Nothing Like a Guiness Beer with a Fluoride Chaser
by Treacy Hogan
GUINNESS gives you a good pint and fluoride, much to the annoyance of a Dublin nun spearheading an anti-fluoride campaign. Guinness Ireland has disclosed that Dublin stout can have as much as six times the fluoride level of stout brewed in London.
The reason: the Park Royal Brewery in London uses unfluoridated water in a treatment process that further reduces the natural background level of fluoride to 0.1 parts per million.
Following a number of queries from the public, Guinness Ireland wrote to one consumer on March 27 explaining that Dublin uses town water which is fluoridated at a typical level of 0.75 parts per million.
“Thus it is possible that Dublin stout has six times the fluoride level of London stout,” said the company. The company said the high quality water was fluoridated, along with every other public supply in the country, following a Supreme Court decision obliging the authorities to add fluoride.
However, a statement issued by the Fluoride Free Water Group campaign care of Sr Rachel Hoey, who is attached to St Raphaela’s Convent, Stillorgan, Dublin, yesterday stated there are increasing health concerns about total fluoride intake.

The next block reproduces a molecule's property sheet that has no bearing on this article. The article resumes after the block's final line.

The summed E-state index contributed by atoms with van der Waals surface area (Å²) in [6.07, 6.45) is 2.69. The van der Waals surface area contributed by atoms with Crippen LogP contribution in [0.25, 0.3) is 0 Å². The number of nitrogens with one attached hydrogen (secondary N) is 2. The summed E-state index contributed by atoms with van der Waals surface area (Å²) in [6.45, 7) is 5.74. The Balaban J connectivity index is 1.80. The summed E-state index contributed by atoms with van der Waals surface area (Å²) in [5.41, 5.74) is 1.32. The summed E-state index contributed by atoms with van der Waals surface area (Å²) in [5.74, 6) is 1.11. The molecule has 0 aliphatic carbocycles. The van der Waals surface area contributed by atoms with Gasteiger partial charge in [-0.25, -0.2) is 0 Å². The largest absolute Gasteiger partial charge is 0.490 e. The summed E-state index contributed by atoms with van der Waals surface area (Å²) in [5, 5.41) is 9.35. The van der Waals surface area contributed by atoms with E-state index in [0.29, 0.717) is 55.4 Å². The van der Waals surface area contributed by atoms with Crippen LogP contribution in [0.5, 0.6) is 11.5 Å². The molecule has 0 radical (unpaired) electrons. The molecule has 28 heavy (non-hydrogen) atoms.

It said the agent used to fluoridate water was called hydrofluosilicic acid, which it claimed was a toxic waste product of the fertiliser industry.
The group said most of Europe had rejected artificially fluoridate water, with bans in Denmark, Sweden and Holland. “Therefore, these countries will be surprised to learn that they are drinking artificial fluoride in imported Irish stout.”
The group quoted the union representing scientists, lawyers and other professionals at the US Environment Protection Agency.
It said their review of evidence over the last 11 years indicated a causal link between fluoridation and cancer, genetic damage, neurological impairment and bone pathology. Recent epidemiology studies had linked fluoride exposures to lower IQ levels in children.
However, Tom Leahy, deputy city engineer with Dublin Corporation, said he was satisfied there was no risk to public health.